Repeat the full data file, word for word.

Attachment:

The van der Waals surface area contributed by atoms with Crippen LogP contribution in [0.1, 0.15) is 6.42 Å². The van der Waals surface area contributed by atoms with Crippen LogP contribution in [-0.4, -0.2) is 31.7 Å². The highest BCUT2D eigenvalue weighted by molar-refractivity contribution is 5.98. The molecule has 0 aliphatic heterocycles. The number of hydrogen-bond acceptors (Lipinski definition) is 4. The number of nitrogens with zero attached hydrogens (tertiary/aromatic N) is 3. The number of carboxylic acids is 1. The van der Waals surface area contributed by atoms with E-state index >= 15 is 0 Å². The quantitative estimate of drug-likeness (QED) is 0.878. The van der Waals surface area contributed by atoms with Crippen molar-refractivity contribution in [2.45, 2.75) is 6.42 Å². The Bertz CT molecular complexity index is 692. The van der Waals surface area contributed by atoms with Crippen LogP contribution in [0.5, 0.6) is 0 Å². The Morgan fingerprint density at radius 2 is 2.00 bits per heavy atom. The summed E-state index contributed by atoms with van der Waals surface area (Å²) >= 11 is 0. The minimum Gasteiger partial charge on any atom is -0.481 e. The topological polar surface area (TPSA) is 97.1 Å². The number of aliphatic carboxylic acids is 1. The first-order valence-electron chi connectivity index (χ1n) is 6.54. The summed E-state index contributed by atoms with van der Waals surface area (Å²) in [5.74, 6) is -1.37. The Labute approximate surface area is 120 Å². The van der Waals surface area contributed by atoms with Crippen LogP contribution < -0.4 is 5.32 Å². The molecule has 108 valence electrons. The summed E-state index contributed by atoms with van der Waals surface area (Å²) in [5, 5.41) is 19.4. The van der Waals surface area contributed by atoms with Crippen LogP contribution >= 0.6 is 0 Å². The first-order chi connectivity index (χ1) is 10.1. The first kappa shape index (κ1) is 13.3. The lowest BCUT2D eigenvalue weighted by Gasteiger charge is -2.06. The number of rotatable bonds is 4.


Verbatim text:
The van der Waals surface area contributed by atoms with Crippen LogP contribution in [0.1, 0.15) is 6.42 Å². The van der Waals surface area contributed by atoms with Crippen LogP contribution in [-0.4, -0.2) is 31.7 Å². The highest BCUT2D eigenvalue weighted by molar-refractivity contribution is 5.98. The molecule has 0 aliphatic heterocycles. The number of hydrogen-bond acceptors (Lipinski definition) is 4. The number of nitrogens with zero attached hydrogens (tertiary/aromatic N) is 3. The number of carboxylic acids is 1. The van der Waals surface area contributed by atoms with E-state index >= 15 is 0 Å². The quantitative estimate of drug-likeness (QED) is 0.878. The van der Waals surface area contributed by atoms with Crippen molar-refractivity contribution in [2.45, 2.75) is 6.42 Å². The Bertz CT molecular complexity index is 692. The van der Waals surface area contributed by atoms with Crippen LogP contribution in [0.5, 0.6) is 0 Å². The Morgan fingerprint density at radius 2 is 2.00 bits per heavy atom. The summed E-state index contributed by atoms with van der Waals surface area (Å²) >= 11 is 0. The minimum Gasteiger partial charge on any atom is -0.481 e. The topological polar surface area (TPSA) is 97.1 Å². The number of aliphatic carboxylic acids is 1. The first-order valence-electron chi connectivity index (χ1n) is 6.54. The summed E-state index contributed by atoms with van der Waals surface area (Å²) in [5.74, 6) is -1.37. The Labute approximate surface area is 120 Å². The van der Waals surface area contributed by atoms with Crippen LogP contribution < -0.4 is 5.32 Å². The molecule has 108 valence electrons. The summed E-state index contributed by atoms with van der Waals surface area (Å²) in [5, 5.41) is 19.4. The van der Waals surface area contributed by atoms with Crippen LogP contribution >= 0.6 is 0 Å². The first-order chi connectivity index (χ1) is 10.1. The first kappa shape index (κ1) is 13.3. The lowest BCUT2D eigenvalue weighted by Gasteiger charge is -2.06. The number of rotatable bonds is 4.